The key requirements in the rules on complaint handling procedures are:

  • that firms must have in place and operate appropriate and effective internal complaint handling procedures, and that consumers are made aware of these procedures
  • that firms must aim to resolve complaints within eight weeks, and must notify complainants of their right to go to the Financial Ombudsman Service if they remain dissatisfied.
  • that firms must report information about their complaints handling to the FSA twice yearly

    The rule on twice yearly reporting has caused some unrest among insurers and some are wary of the extra administration it will bring. Rule of Allianz Cornhill comments: "I think the reporting is unnecessary, because we believe that the procedures and processes that we have in place already work. I don't think this is the right way to do it.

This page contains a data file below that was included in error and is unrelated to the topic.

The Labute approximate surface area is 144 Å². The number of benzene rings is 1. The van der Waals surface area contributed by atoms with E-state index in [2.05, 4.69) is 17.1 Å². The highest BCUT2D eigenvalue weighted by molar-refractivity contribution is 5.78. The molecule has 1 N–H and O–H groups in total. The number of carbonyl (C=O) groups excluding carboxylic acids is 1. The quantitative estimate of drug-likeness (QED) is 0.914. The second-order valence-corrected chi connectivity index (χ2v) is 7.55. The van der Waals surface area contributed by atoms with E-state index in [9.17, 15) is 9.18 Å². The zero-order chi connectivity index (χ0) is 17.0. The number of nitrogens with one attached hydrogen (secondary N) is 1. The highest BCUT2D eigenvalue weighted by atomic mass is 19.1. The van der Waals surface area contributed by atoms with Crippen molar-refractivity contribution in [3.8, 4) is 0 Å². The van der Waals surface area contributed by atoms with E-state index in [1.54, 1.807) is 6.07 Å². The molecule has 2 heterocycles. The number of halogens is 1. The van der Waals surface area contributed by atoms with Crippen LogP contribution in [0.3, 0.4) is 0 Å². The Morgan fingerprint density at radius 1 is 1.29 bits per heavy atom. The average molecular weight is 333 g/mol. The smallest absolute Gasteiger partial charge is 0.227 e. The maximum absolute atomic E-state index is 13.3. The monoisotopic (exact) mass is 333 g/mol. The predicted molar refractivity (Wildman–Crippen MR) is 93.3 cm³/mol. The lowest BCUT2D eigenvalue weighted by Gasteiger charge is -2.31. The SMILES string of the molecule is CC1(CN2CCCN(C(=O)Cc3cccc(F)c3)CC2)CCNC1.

"It is puzzling that complaints have fallen under the spotlight as we don't detect any higher level of complaints recently. But I supose with two new regulatory bodies the inevitability is that they will focus on this and customer service and that surely can only be a good thing."

    The General Insurance Claims Code
    What does the code do? It sets out the standards of service you can expect when you make a claim. It applies if the policy was issued by a member of the ABI.

    General principles are:
    At all stages you can expect that insurance companies will:

  • Respond promptly, explain how they will handle your claim and tell you what you need to do
  • Give you reasonable guidance to help you to make a claim under the policy
  • Consider and handle your claim fairly and promptly and tell you how your claim is progressing